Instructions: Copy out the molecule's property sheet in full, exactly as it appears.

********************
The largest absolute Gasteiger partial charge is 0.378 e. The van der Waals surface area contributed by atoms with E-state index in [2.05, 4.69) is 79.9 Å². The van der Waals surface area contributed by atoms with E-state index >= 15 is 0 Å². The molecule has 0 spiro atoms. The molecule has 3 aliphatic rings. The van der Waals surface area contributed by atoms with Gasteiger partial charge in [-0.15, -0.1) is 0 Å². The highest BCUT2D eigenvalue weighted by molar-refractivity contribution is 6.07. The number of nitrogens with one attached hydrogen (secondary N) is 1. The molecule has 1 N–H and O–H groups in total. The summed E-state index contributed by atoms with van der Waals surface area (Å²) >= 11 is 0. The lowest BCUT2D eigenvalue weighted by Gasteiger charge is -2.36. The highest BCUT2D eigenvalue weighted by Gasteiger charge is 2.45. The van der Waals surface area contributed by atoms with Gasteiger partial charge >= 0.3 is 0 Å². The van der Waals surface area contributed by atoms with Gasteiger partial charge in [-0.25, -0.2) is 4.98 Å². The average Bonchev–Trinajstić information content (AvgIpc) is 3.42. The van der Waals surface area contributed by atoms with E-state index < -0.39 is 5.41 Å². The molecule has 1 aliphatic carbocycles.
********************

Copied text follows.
The largest absolute Gasteiger partial charge is 0.378 e. The van der Waals surface area contributed by atoms with E-state index in [2.05, 4.69) is 79.9 Å². The van der Waals surface area contributed by atoms with E-state index >= 15 is 0 Å². The molecule has 0 spiro atoms. The molecule has 3 aliphatic rings. The van der Waals surface area contributed by atoms with Gasteiger partial charge in [-0.15, -0.1) is 0 Å². The highest BCUT2D eigenvalue weighted by molar-refractivity contribution is 6.07. The number of nitrogens with one attached hydrogen (secondary N) is 1. The molecule has 1 N–H and O–H groups in total. The summed E-state index contributed by atoms with van der Waals surface area (Å²) >= 11 is 0. The lowest BCUT2D eigenvalue weighted by Gasteiger charge is -2.36. The highest BCUT2D eigenvalue weighted by Gasteiger charge is 2.45. The van der Waals surface area contributed by atoms with Gasteiger partial charge >= 0.3 is 0 Å². The van der Waals surface area contributed by atoms with Gasteiger partial charge in [-0.25, -0.2) is 4.98 Å². The average Bonchev–Trinajstić information content (AvgIpc) is 3.42. The van der Waals surface area contributed by atoms with E-state index < -0.39 is 5.41 Å². The molecule has 1 aliphatic carbocycles.